I have always assumed that Sydney Smith's labour-saving principle - "I never read a book before reviewing it; it prejudices a man so" - is never adopted, but Peter Watson, in reviewing Isaiah Berlin's Liberty and Freedom and its Betrayal (Books, THES , June 21), has convinced me otherwise.
Watson takes me to task for spoiling Four Essays on Liberty - of which Liberty is an expanded edition - by adding Berlin's long introduction.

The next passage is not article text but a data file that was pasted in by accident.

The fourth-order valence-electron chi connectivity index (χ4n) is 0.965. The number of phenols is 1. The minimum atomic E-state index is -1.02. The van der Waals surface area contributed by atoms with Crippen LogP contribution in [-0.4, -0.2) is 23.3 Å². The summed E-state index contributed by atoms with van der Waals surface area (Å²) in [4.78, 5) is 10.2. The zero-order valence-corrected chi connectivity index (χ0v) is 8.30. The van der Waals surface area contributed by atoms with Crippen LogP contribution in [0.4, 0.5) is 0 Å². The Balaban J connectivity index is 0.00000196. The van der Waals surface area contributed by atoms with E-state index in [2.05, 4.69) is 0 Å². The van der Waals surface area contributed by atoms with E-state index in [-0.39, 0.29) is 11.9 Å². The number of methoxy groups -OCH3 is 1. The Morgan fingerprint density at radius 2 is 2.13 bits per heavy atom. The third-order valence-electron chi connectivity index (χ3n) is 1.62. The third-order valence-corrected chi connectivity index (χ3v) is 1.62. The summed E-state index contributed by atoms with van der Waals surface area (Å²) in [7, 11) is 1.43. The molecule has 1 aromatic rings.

He might as well grumble that the Old Testament was racier before Genesis was spatchcocked in at the beginning. Not only does Berlin's first edition contain that introduction, but Liberty provides a full account of why and how it was written. The essay I did add to what has now become "Five essays on liberty" was "From hope and fear set free". Watson seemingly overlooked this.
Watson confuses the titles of the two volumes; describes the "Four Essays" as lectures although the first was not; has Berlin preparing his inaugural in 1959 although it was delivered in 1958; and reports me as saying Berlin feared he was writing platitudes, which I did not. I rest my case.
Wolfson College, Oxford